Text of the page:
Military spending worldwide fall slightly in 2014

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Global military spending dipped marginally in 2014 as cuts by the United States were offset by higher spending in China, Russia and Saudi Arabia, a Swedish-based peace research institute said Monday.

Soldiers-360x225The Stockholm International Peace Research Institute (SIPRI) estimated that global military expenditure totalled 1.77 trillion dollars in 2014, down 0.4 per cent from 2013.

“While total world military spending is mostly unchanged, some regions, such as the Middle East and much of Africa, are continuing to see rapid build-ups that are placing an increasingly high burden on many economies,” said Sam Perlo-Freeman, head of SIPRI’s military expenditure programme.

Despite spending cuts of 6.5 per cent year on year, the US remained the world’s largest spender on 610 billion dollars. That equalled 34 per cent of global expenditures and almost three times as much as second-placed China.

China’s spending increased by 9.7 per cent compared to 2013 to an estimated 216 billion dollars, while third-placed Russia’s outlays rose by 8.1 per cent to an estimated 84.5 billion dollars.

Fourth-placed Saudi Arabia’s spending soared 17 per cent to 80.8 billion dollars, according to the think tank’s estimates.

Saudi Arabia’s spending rise was attributed to regional security concerns and high oil revenues during most of last year.

SIPRI said it remained to be seen whether Saudi Arabia could sustain its spending rates amid falling oil prices, but noted that the country has sizeable financial reserves.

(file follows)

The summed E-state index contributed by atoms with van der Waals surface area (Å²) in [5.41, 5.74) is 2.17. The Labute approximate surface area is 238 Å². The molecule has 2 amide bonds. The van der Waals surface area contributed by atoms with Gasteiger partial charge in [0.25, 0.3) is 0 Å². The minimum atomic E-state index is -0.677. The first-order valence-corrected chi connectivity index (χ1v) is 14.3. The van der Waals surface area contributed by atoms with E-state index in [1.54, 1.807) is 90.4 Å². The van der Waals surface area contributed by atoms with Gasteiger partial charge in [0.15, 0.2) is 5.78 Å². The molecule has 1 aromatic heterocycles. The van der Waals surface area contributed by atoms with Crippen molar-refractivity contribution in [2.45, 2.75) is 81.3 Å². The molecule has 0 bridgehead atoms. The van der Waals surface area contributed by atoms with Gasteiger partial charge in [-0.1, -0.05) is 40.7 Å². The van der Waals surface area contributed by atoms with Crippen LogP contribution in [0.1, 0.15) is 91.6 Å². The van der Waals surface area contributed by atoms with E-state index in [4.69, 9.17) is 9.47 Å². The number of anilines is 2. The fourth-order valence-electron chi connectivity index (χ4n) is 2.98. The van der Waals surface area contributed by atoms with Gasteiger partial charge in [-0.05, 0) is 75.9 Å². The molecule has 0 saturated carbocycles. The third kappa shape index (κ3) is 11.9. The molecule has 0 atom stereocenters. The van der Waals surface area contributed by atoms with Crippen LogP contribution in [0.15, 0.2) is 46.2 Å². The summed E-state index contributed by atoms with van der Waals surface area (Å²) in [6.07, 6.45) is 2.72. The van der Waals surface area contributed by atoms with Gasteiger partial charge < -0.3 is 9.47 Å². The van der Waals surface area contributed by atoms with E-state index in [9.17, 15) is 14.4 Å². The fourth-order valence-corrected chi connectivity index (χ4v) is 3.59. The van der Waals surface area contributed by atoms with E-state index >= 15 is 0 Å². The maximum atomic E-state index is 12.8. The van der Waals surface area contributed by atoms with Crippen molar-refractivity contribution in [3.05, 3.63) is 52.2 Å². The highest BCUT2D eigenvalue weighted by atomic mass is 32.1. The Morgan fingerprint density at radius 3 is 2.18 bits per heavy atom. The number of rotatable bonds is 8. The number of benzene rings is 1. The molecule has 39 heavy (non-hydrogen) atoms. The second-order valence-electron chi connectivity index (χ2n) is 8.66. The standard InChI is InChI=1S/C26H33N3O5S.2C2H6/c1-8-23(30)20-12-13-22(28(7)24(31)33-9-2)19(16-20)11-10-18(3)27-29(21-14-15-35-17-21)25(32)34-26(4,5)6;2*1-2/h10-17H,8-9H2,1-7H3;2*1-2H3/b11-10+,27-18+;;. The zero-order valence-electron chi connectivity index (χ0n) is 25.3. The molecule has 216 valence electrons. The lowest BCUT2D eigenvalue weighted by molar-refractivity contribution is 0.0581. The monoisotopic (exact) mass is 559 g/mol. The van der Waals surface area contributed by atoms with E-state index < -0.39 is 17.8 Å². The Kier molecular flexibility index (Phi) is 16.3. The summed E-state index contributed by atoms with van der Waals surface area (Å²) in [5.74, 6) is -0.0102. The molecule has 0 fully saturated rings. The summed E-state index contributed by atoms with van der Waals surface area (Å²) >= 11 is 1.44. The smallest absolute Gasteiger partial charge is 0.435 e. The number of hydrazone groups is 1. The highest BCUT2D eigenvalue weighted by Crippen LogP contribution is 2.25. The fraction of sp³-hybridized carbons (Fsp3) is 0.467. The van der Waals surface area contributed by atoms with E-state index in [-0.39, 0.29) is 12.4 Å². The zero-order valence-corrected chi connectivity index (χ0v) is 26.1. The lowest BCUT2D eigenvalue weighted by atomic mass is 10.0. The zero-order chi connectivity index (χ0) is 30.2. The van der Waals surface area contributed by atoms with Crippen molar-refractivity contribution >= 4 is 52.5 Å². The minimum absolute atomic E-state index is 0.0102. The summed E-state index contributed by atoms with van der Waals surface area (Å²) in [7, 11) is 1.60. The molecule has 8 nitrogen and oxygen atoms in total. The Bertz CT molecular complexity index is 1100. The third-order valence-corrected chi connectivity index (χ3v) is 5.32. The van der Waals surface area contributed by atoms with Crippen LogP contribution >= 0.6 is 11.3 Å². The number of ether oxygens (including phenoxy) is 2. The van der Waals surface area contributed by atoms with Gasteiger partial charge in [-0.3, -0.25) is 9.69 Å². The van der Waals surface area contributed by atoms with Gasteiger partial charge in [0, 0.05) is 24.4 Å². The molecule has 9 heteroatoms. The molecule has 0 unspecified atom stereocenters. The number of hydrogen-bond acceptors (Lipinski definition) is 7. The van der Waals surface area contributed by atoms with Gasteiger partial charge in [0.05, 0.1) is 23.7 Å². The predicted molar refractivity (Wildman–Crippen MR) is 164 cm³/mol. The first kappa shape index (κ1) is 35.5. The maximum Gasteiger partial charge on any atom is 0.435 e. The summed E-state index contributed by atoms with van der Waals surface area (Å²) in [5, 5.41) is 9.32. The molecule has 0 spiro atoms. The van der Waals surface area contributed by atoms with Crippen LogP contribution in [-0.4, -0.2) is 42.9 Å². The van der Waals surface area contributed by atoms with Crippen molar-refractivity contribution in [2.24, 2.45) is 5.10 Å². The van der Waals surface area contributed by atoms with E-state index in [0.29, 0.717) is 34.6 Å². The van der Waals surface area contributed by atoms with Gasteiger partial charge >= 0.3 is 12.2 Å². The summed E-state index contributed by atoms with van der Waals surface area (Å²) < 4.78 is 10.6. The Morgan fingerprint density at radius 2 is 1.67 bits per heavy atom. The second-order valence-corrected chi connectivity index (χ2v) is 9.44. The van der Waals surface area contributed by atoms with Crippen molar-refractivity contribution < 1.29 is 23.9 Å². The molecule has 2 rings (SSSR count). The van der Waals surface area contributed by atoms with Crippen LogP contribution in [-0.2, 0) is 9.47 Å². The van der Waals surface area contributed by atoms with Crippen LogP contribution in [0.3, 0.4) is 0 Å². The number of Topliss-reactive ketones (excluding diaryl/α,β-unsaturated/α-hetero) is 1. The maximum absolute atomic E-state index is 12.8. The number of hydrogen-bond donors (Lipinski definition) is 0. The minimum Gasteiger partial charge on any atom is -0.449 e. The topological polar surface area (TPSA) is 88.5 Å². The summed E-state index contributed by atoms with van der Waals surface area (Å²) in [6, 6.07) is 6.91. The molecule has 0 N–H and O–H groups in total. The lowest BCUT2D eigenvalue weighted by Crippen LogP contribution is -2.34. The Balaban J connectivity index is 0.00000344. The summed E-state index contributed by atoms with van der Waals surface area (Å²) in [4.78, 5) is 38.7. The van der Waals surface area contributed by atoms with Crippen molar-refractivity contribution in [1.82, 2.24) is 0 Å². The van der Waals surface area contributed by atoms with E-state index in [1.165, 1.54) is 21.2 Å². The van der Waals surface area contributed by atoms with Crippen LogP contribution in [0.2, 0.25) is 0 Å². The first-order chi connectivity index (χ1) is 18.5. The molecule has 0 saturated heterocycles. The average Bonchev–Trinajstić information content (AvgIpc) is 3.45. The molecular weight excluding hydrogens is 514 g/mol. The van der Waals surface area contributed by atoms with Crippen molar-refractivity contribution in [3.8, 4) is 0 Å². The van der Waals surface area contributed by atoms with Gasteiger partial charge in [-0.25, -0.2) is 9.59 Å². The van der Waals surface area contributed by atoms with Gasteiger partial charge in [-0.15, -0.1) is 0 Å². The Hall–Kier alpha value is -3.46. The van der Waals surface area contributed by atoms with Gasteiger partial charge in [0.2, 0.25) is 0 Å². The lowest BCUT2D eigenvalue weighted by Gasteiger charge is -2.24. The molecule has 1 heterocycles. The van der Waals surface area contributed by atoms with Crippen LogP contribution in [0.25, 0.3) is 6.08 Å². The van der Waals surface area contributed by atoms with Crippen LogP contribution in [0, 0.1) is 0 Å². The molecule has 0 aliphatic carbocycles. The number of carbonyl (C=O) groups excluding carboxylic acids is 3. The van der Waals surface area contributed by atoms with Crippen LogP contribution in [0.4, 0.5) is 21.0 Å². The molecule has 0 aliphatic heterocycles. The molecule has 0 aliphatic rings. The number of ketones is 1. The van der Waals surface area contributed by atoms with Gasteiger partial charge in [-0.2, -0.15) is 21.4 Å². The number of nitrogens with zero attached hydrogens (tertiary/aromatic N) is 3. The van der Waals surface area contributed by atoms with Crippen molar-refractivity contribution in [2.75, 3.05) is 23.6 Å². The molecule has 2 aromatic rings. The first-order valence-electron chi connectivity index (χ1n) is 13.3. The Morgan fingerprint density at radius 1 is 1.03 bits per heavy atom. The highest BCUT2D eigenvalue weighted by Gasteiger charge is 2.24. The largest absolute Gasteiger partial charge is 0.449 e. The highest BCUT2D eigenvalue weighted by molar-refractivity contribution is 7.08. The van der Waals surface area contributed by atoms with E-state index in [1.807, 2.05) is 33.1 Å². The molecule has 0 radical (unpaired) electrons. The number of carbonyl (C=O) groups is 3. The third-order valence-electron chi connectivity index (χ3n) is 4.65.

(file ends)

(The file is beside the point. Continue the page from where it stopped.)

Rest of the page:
Although Russia has cut planned expenditures for 2015 by 5 per cent, its overall spending was still expected to be higher than in 2014, the report said.

The other top 10 spenders were France, Britain, India, Germany, Japan and South Korea.

Africa remained the region with the highest increase in spending in 2014 – up 5.9 per cent year on year, SIPRI said. Oil and gas producers Algeria and Angola were the region’s top spenders.

In the Middle East, military spending was estimated to have increased by 5.2 per cent. Lebanon and Iraq hiked their spending by 15 per cent, while Oman slashed spending by 20 per cent.

Data was lacking for several countries in the region, including Qatar, Syria and Iran.

In Asia and Oceania, spending rose 5 per cent, mainly driven by China. Australia increased spending by almost 7 per cent after three years of cuts, while India and South Korea made smaller increases.

Indonesia bucked the trend with a 10-per-cent cut that could, however, prove temporary, SIPRI said.

In western and central Europe spending decreased almost 2 per cent compared to 2013, as austerity measures continued, while Eastern Europe saw an 8.4-per-cent increase.

Ukraine increased its spending by over 20 per cent, although most of the increase was for personnel costs and pensions, SIPRI said, underlining that data is incomplete.

The Ukraine crisis has yet to affect overall military spending in the region, although some countries bordering Russia have seen increases, SIPRI said.

In Poland, for instance, military spending rose 13 per cent. This year the country was expected to achieve NATO’s goal of 2-per-cent of GDP allocated to military expenses.

In South America, regional heavyweight Brazil’s military spending dropped slightly, while it rose in Argentina and Paraguay.

Mexico’s spending rose 11 per cent as the military is increasingly deployed in the war on the drug cartels, SIPRI said.

SIPRI said its figures include salaries, costs for operations, purchases of arms and equipment as well as research and development.

The Swedish parliament created SIPRI as an independent foundation in 1966.

GNA

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